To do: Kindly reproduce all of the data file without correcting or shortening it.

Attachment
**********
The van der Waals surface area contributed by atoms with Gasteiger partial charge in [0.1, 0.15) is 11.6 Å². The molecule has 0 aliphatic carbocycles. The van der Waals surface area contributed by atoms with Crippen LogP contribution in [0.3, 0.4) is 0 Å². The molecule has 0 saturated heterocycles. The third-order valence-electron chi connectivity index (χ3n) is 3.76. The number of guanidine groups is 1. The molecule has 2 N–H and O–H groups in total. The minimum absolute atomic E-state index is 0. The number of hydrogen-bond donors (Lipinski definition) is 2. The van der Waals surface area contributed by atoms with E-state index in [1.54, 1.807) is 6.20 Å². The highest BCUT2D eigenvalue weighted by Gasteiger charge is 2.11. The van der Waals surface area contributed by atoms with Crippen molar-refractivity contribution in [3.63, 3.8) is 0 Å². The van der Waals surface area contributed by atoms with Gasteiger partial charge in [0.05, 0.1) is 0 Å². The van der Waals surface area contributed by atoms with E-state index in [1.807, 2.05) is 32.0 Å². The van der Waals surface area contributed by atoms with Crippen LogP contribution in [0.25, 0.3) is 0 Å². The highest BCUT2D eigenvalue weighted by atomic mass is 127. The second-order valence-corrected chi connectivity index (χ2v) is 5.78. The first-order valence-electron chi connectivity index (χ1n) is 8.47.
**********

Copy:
The van der Waals surface area contributed by atoms with Gasteiger partial charge in [0.1, 0.15) is 11.6 Å². The molecule has 0 aliphatic carbocycles. The van der Waals surface area contributed by atoms with Crippen LogP contribution in [0.3, 0.4) is 0 Å². The molecule has 0 saturated heterocycles. The third-order valence-electron chi connectivity index (χ3n) is 3.76. The number of guanidine groups is 1. The molecule has 2 N–H and O–H groups in total. The minimum absolute atomic E-state index is 0. The number of hydrogen-bond donors (Lipinski definition) is 2. The van der Waals surface area contributed by atoms with E-state index in [1.54, 1.807) is 6.20 Å². The highest BCUT2D eigenvalue weighted by Gasteiger charge is 2.11. The van der Waals surface area contributed by atoms with Crippen molar-refractivity contribution in [3.63, 3.8) is 0 Å². The van der Waals surface area contributed by atoms with Gasteiger partial charge in [0.05, 0.1) is 0 Å². The van der Waals surface area contributed by atoms with E-state index in [1.807, 2.05) is 32.0 Å². The van der Waals surface area contributed by atoms with Crippen LogP contribution in [0.25, 0.3) is 0 Å². The highest BCUT2D eigenvalue weighted by atomic mass is 127. The second-order valence-corrected chi connectivity index (χ2v) is 5.78. The first-order valence-electron chi connectivity index (χ1n) is 8.47.